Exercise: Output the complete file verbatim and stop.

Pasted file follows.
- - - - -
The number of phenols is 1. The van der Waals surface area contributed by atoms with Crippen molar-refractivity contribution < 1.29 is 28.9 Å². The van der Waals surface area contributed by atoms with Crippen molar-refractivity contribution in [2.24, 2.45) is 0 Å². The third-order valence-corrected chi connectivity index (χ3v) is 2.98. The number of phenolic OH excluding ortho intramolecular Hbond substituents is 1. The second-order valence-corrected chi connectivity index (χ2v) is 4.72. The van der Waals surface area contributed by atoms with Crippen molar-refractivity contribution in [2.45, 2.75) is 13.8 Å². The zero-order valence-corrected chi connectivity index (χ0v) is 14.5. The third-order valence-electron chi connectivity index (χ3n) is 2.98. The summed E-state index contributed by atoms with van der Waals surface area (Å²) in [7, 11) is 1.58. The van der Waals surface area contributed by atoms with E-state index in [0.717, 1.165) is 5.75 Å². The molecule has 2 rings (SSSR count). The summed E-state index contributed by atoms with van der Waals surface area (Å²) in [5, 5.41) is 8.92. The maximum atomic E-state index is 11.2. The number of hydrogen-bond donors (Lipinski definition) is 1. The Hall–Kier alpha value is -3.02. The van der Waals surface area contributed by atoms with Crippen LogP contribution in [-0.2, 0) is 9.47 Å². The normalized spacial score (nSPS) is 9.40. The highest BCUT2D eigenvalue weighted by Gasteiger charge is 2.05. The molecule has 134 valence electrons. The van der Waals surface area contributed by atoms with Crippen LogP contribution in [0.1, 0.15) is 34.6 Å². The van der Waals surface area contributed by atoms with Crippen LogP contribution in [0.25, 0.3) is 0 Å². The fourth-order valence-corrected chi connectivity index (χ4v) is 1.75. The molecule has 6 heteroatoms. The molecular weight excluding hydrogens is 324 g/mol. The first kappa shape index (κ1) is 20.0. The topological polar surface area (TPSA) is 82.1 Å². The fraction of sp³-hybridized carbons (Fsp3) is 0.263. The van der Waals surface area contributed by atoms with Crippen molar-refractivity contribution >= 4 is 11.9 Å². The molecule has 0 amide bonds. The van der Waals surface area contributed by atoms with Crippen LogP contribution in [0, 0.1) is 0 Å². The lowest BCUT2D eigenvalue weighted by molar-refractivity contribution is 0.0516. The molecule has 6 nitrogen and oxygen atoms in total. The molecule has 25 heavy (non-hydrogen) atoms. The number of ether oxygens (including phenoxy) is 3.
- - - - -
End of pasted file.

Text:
The number of phenols is 1. The van der Waals surface area contributed by atoms with Crippen molar-refractivity contribution < 1.29 is 28.9 Å². The van der Waals surface area contributed by atoms with Crippen molar-refractivity contribution in [2.24, 2.45) is 0 Å². The third-order valence-corrected chi connectivity index (χ3v) is 2.98. The number of phenolic OH excluding ortho intramolecular Hbond substituents is 1. The second-order valence-corrected chi connectivity index (χ2v) is 4.72. The van der Waals surface area contributed by atoms with Crippen molar-refractivity contribution in [2.45, 2.75) is 13.8 Å². The zero-order valence-corrected chi connectivity index (χ0v) is 14.5. The third-order valence-electron chi connectivity index (χ3n) is 2.98. The summed E-state index contributed by atoms with van der Waals surface area (Å²) in [7, 11) is 1.58. The van der Waals surface area contributed by atoms with E-state index in [0.717, 1.165) is 5.75 Å². The molecule has 2 rings (SSSR count). The summed E-state index contributed by atoms with van der Waals surface area (Å²) in [5, 5.41) is 8.92. The maximum atomic E-state index is 11.2. The number of hydrogen-bond donors (Lipinski definition) is 1. The Hall–Kier alpha value is -3.02. The van der Waals surface area contributed by atoms with Crippen LogP contribution in [-0.2, 0) is 9.47 Å². The normalized spacial score (nSPS) is 9.40. The highest BCUT2D eigenvalue weighted by Gasteiger charge is 2.05. The molecule has 134 valence electrons. The van der Waals surface area contributed by atoms with Crippen LogP contribution in [0.1, 0.15) is 34.6 Å². The van der Waals surface area contributed by atoms with Crippen LogP contribution in [0.25, 0.3) is 0 Å². The fourth-order valence-corrected chi connectivity index (χ4v) is 1.75. The molecule has 6 heteroatoms. The molecular weight excluding hydrogens is 324 g/mol. The first kappa shape index (κ1) is 20.0. The topological polar surface area (TPSA) is 82.1 Å². The fraction of sp³-hybridized carbons (Fsp3) is 0.263. The van der Waals surface area contributed by atoms with Crippen molar-refractivity contribution >= 4 is 11.9 Å². The molecule has 0 amide bonds. The van der Waals surface area contributed by atoms with Crippen LogP contribution in [0, 0.1) is 0 Å². The lowest BCUT2D eigenvalue weighted by molar-refractivity contribution is 0.0516. The molecule has 6 nitrogen and oxygen atoms in total. The molecule has 25 heavy (non-hydrogen) atoms. The number of ether oxygens (including phenoxy) is 3.